Nicknamed “America’s Finest City,” San Diego sits on the Pacific Ocean. The Weather Channel scores the summer climate as one of the two best in the United States. It features warm, dry summers and mild winters. Tourism is one of the major industries in the area, largely due to the beautiful beaches along the coast. Whale watching San Diego is a pastime that can be enjoyed all year round. What whales you see depends on a number of factors.
What Types of Whales Can Be Seen in the San Diego Area?
Whales enjoy the area every day of the year. From December through April, gray whales migrate through the area. In the spring, the females take their calves back to Alaska. Blue whales and humpback whales can often be seen in the spring months. Blue whales enjoy the summer months, when there is an abundance of food. During the fall, the humpback whales migrate south. On most tours, you’ll see dolphins and sea lions. Plus, you’ll enjoy the San Diego skyline from the ocean, the Point Loma lighthouse and Coronado Naval Air Station.
What Is the Best Way to Enjoy Whale Watching in San Diego?
A private boat tour San Diego is one of the best ways to see whales in their natural habitat. Next Level Sailing is confident that you won’t get seasick. They even have a guarantee that if you do get seasick, you’ll get a gift certificate to local restaurant. Plus, they guarantee a whale sighting. If you don’t see a whale, you’ll get to go out again. If you’re not ready to go out in a boat, there are a few places to see whales from the shore. The Loma Linda lighthouse, the Birch Aquarium and Ellen Browning Scripps Park are sites where whales are pretty easy to see, especially from mid-December to mid-February.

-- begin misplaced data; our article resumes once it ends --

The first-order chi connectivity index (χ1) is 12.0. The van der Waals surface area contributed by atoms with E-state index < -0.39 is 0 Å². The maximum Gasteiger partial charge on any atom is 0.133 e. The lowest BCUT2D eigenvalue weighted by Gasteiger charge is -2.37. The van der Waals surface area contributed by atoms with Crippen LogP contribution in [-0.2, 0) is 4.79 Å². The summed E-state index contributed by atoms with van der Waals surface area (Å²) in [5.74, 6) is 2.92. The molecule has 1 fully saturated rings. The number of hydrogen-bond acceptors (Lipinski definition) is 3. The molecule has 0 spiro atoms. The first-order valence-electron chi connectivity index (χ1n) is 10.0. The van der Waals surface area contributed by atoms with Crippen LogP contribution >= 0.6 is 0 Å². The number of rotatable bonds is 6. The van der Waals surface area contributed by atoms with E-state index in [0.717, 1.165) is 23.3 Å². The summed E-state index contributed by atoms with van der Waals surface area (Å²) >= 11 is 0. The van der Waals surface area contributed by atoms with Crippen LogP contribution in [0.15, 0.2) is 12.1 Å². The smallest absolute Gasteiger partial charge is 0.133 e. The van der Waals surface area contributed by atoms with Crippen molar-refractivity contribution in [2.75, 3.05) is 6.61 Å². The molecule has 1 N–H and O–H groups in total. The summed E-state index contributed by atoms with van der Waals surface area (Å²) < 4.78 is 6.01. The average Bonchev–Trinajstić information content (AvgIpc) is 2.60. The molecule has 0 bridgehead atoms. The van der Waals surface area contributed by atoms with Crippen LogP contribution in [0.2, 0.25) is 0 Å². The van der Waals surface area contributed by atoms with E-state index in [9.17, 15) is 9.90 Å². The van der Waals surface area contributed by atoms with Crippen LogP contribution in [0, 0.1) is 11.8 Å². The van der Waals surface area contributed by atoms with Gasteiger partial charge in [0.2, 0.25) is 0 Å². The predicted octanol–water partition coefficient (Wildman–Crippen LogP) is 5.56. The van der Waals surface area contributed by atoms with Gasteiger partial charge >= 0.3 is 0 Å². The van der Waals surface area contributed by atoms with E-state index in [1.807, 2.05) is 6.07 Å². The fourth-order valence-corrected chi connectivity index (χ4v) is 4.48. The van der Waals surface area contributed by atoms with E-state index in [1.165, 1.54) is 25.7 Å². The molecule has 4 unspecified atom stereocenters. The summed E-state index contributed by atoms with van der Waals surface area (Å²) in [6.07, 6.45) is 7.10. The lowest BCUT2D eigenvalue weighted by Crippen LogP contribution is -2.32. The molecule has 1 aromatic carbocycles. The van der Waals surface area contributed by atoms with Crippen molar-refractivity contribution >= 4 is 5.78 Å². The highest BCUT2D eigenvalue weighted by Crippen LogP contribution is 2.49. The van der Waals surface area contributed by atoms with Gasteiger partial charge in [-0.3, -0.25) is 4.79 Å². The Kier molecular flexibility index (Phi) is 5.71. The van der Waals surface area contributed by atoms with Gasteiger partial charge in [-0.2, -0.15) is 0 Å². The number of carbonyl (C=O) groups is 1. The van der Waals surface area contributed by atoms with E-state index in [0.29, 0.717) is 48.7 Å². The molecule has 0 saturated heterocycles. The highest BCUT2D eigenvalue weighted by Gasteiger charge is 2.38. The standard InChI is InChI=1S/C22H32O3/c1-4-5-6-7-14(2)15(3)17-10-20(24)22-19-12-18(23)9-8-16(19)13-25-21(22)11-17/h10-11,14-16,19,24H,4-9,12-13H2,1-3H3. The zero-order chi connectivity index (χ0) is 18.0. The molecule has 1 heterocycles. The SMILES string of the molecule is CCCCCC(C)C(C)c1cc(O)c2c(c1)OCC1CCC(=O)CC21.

Tips For A Great Whale-Watching Experience
Going out on the ocean is a great experience, but you should remember a few things:
- Wildlife won’t make a command appearance. Be patient and keep watching the ocean.
- Dress appropriately. Dress in layers, because it may get colder on the water as you get farther out. Bring waterproof gloves or mittens. Wear a waterproof jacket with a hood, even if the day looks clear. The ocean may kick up a spray of water.
- Use sunscreen. Even in the winter, the sun can really wreak havoc on your skin. Sunlight bounces off the water’s surface. You can sunburn more easily on the ocean, even when you sit in the shade.
- Bring sunglasses, even if it appears overcast.
- Wear a visor or hat. Secure your hat with a clip or chin strap, because the wind could whip it off your head.
- Don’t rely on binoculars. Whales move quick. You’re better off just scanning the horizon with your own eyes to spot whales.
Choose a Great Sailing Company
Next Level Sailing keeps a log of whale sightings today San Diego to help visitors track the different whales and wildlife that are seen. When you’re shopping for a whale watching cruise, look for a company with a great reputation for spotting whales.
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